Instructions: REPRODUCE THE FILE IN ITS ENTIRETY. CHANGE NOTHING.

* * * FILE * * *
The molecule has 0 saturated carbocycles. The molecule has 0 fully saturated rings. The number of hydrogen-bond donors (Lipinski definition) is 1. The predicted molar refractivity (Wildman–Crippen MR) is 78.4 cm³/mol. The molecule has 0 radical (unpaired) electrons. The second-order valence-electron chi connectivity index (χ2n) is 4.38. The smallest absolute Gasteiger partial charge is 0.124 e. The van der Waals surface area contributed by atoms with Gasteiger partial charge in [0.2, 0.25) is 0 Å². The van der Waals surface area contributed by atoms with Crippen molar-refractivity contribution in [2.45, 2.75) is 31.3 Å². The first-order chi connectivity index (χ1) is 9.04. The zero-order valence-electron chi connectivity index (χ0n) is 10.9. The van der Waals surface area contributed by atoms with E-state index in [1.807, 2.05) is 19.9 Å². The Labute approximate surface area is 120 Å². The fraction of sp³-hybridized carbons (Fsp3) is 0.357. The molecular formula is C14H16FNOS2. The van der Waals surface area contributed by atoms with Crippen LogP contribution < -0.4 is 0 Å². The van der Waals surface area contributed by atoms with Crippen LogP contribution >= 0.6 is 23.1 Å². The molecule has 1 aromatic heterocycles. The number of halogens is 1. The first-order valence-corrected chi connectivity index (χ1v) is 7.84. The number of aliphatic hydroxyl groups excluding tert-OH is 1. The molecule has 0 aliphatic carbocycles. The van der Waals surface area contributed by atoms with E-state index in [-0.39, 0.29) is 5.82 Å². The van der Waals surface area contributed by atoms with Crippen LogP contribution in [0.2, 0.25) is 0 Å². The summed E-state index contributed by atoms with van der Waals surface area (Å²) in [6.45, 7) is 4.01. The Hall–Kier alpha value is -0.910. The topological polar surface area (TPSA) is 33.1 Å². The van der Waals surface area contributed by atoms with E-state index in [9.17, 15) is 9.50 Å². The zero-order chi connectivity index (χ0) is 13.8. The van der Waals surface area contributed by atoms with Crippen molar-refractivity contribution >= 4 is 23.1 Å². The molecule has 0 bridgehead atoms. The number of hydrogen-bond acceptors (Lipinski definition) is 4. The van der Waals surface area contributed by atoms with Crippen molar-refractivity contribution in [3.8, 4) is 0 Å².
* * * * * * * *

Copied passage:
The molecule has 0 saturated carbocycles. The molecule has 0 fully saturated rings. The number of hydrogen-bond donors (Lipinski definition) is 1. The predicted molar refractivity (Wildman–Crippen MR) is 78.4 cm³/mol. The molecule has 0 radical (unpaired) electrons. The second-order valence-electron chi connectivity index (χ2n) is 4.38. The smallest absolute Gasteiger partial charge is 0.124 e. The van der Waals surface area contributed by atoms with Gasteiger partial charge in [0.2, 0.25) is 0 Å². The van der Waals surface area contributed by atoms with Crippen molar-refractivity contribution in [2.45, 2.75) is 31.3 Å². The first-order chi connectivity index (χ1) is 9.04. The zero-order valence-electron chi connectivity index (χ0n) is 10.9. The van der Waals surface area contributed by atoms with E-state index in [1.807, 2.05) is 19.9 Å². The Labute approximate surface area is 120 Å². The fraction of sp³-hybridized carbons (Fsp3) is 0.357. The molecular formula is C14H16FNOS2. The van der Waals surface area contributed by atoms with Crippen LogP contribution < -0.4 is 0 Å². The van der Waals surface area contributed by atoms with Crippen LogP contribution >= 0.6 is 23.1 Å². The molecule has 1 aromatic heterocycles. The number of halogens is 1. The first-order valence-corrected chi connectivity index (χ1v) is 7.84. The number of aliphatic hydroxyl groups excluding tert-OH is 1. The molecule has 0 aliphatic carbocycles. The van der Waals surface area contributed by atoms with E-state index in [-0.39, 0.29) is 5.82 Å². The van der Waals surface area contributed by atoms with Crippen LogP contribution in [0.2, 0.25) is 0 Å². The summed E-state index contributed by atoms with van der Waals surface area (Å²) in [6.45, 7) is 4.01. The Hall–Kier alpha value is -0.910. The topological polar surface area (TPSA) is 33.1 Å². The van der Waals surface area contributed by atoms with E-state index in [9.17, 15) is 9.50 Å². The zero-order chi connectivity index (χ0) is 13.8. The van der Waals surface area contributed by atoms with Crippen molar-refractivity contribution >= 4 is 23.1 Å². The molecule has 0 bridgehead atoms. The number of hydrogen-bond acceptors (Lipinski definition) is 4. The van der Waals surface area contributed by atoms with Crippen molar-refractivity contribution in [3.8, 4) is 0 Å².